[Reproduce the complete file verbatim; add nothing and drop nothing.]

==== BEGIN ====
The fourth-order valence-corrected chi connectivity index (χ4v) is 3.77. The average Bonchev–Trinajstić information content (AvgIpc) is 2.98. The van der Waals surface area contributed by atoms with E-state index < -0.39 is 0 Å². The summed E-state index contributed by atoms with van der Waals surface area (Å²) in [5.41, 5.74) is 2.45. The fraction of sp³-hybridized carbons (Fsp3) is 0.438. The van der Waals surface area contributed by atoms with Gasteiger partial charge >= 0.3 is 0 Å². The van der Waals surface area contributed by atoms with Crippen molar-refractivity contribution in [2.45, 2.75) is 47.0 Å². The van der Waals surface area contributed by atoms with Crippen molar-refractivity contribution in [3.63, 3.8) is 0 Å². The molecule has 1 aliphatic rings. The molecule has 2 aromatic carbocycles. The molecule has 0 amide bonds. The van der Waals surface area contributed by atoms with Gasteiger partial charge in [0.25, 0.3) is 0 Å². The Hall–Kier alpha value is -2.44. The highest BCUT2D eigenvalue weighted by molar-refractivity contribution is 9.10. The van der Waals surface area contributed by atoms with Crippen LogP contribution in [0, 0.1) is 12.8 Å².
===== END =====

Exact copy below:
The fourth-order valence-corrected chi connectivity index (χ4v) is 3.77. The average Bonchev–Trinajstić information content (AvgIpc) is 2.98. The van der Waals surface area contributed by atoms with E-state index < -0.39 is 0 Å². The summed E-state index contributed by atoms with van der Waals surface area (Å²) in [5.41, 5.74) is 2.45. The fraction of sp³-hybridized carbons (Fsp3) is 0.438. The van der Waals surface area contributed by atoms with Gasteiger partial charge >= 0.3 is 0 Å². The van der Waals surface area contributed by atoms with Crippen molar-refractivity contribution in [2.45, 2.75) is 47.0 Å². The van der Waals surface area contributed by atoms with Crippen molar-refractivity contribution in [3.63, 3.8) is 0 Å². The molecule has 1 aliphatic rings. The molecule has 2 aromatic carbocycles. The molecule has 0 amide bonds. The van der Waals surface area contributed by atoms with Gasteiger partial charge in [0.25, 0.3) is 0 Å². The Hall–Kier alpha value is -2.44. The highest BCUT2D eigenvalue weighted by molar-refractivity contribution is 9.10. The van der Waals surface area contributed by atoms with Crippen LogP contribution in [0, 0.1) is 12.8 Å².